The Value of Industry Participation
It is meeting time again! It is time to scrutinize our schedules to try to determine and prioritize our calendars and timetables to come out with the perfect plan. To loosely paraphrase Hamlet: “To participate or not to participate…. that is the question”.
I believe a lifetime spent in one industry just might be enough of a license to write about a particular subject from a certain perspective. I will take the liberty of using that lifetime experience to make a point relating to a forward look at what I will loosely label, “The Value of Industry Participation”. The industry I continue to be a member of and remain very passionate about, is what I call Production Agriculture. Or in my specific case, Potatoes.
There are many opportunities that present themselves from a “what shall I do today” perspective. Knowing full well that we all have our favorite tasks we do on a daily basis which provide some indication as to our many personality traits, as well as our propensity to make things happen…. or not happen. I realize that every person, thankfully, does not have the same mindset nor the same perspective as he or she designs their to-do list for a given day or a particular week. However, I would like to explore some reasons that some members of our industry participate at some level in various industry events, while others choose not to.
As I make my own arrangements to attend upcoming area field days, conventions, state association meetings, political briefings or large industry meetings, I sometimes get to thinking: Why do I enjoy these meetings while some of my competitors and friends choose to stay at home? I believe there are many reasons, but I would like to take a couple of minutes to lay out my thesis.
Of course I have a bias, which honestly, becomes evident by my actions and the actions of my family, business associates and folks that I interact with. Yes, I have a definite bias for participation and contribution toward many of the different facets of my industry when possible. In some cases, it boils down to priorities and the importance an individual assigns to those priorities. Of course, because we are all unique and prioritize differently, the results of that prioritization manifest themselves in many different ways.
Supply Chain Participation
One point of variation might be related to all the different possibilities as to where an individual is situated within the supply chain. A vendor views participation differently than a manufacturer. An academic views the industry from a different perspective than a primary supplier. Likewise, a student has a very different set of priorities than a member of the press. The point is, everyone has a somewhat different set of values and perspectives from which to draw. Therefore, their individual judgement as to whether to participate, or not, will be a result of many variables.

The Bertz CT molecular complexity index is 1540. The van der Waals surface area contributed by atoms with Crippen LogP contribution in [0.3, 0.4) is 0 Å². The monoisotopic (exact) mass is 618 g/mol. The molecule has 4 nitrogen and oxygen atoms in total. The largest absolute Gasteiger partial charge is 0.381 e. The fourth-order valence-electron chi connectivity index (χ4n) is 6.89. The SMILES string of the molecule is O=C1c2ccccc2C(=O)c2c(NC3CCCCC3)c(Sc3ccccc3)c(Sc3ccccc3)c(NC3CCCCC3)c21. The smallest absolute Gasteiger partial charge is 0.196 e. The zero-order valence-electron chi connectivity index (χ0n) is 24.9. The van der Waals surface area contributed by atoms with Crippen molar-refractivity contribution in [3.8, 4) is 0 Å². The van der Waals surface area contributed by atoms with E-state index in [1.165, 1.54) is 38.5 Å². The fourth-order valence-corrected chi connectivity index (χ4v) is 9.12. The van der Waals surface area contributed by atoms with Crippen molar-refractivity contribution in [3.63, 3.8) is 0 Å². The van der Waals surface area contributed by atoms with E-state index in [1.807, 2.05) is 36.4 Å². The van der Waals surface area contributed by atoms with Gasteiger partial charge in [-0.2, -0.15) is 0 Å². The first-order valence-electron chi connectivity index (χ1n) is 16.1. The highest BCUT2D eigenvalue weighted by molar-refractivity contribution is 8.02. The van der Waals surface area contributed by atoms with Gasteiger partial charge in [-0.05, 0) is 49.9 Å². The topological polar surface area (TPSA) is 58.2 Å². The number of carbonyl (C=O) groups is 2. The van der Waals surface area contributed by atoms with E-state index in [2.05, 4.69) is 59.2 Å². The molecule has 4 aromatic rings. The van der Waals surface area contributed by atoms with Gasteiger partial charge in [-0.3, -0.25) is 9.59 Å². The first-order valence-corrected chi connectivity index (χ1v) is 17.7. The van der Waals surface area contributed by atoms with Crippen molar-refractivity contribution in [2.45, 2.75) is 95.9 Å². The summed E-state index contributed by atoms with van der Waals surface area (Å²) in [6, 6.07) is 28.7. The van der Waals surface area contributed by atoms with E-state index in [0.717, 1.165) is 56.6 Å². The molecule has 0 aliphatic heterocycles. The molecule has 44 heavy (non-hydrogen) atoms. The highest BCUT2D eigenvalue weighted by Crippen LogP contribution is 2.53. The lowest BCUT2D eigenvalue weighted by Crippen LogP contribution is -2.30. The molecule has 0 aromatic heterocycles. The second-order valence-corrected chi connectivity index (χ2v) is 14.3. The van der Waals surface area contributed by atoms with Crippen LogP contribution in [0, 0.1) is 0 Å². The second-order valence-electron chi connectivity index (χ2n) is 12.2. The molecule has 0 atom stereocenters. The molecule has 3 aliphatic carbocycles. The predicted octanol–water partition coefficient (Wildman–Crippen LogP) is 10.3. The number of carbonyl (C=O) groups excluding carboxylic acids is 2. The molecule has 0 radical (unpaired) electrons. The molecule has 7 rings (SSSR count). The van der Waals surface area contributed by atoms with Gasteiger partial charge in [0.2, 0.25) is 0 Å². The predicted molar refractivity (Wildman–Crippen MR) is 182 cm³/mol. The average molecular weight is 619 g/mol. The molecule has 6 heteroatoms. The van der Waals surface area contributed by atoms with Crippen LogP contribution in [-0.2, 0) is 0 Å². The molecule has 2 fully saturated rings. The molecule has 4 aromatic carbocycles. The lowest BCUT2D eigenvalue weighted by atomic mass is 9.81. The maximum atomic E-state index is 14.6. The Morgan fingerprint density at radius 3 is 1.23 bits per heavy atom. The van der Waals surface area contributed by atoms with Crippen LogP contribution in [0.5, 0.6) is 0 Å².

From another point of view, everyone is situated somewhat differently within their personal sphere. Taking the kids to their ball game or dance classes may be a priority. In the case of production ag, the time of the year may help with the decision-making process - that is, planting or harvest timelines may be top priority. Another factor in the decision-making process certainly revolves around the personal value judgement. This is where the old bang for the buck enters in.
In my mind there are advantages to industry participation that can be gleaned from all levels of the supply chain, not to mention the associated stakeholders. At the end of the day, there must be some sort of “return on investment” in the activity. It could be an intellectual satisfaction; it could be associated with both sides of a buyer/seller perspective; it could be a potentially stimulating educational opportunity, or it may revolve around the value of networking between companies and individuals, which cannot be underestimated.
Participation means to Participate
However, in order to obtain maximum value from participation…. there really needs to be “participation”. That is, to make the event a success, I believe the most value can be attained from attending the meetings, volunteering for a committee, having a serious meeting with a buyer or vendor, or making it a point to do some more specialized, specific networking.
Lastly there is the more touchy-feely inner value that can be important to some people which may be loosely labeled “giving back”. It is my belief that within all steps of the supply chain, from the initial raw material vendor to the final finished goods purchaser, all have a stake in this thing we call “giving back to our industry”.
Contribute, Participate, Network, Learn and have some Fun
Yes, every individual or company has their own level or threshold of “Industry Participation” within which they are comfortable. In the end I believe it boils down to value, ROI and fulfilling the human concept of “giving back”. I believe it behooves every member of the supply chain to find their comfort zone and be an active participant in their industry, at a level that makes them feel good. So, considering all the options out there, my advice is to find your spot, contribute, participate, network, learn and have some fun.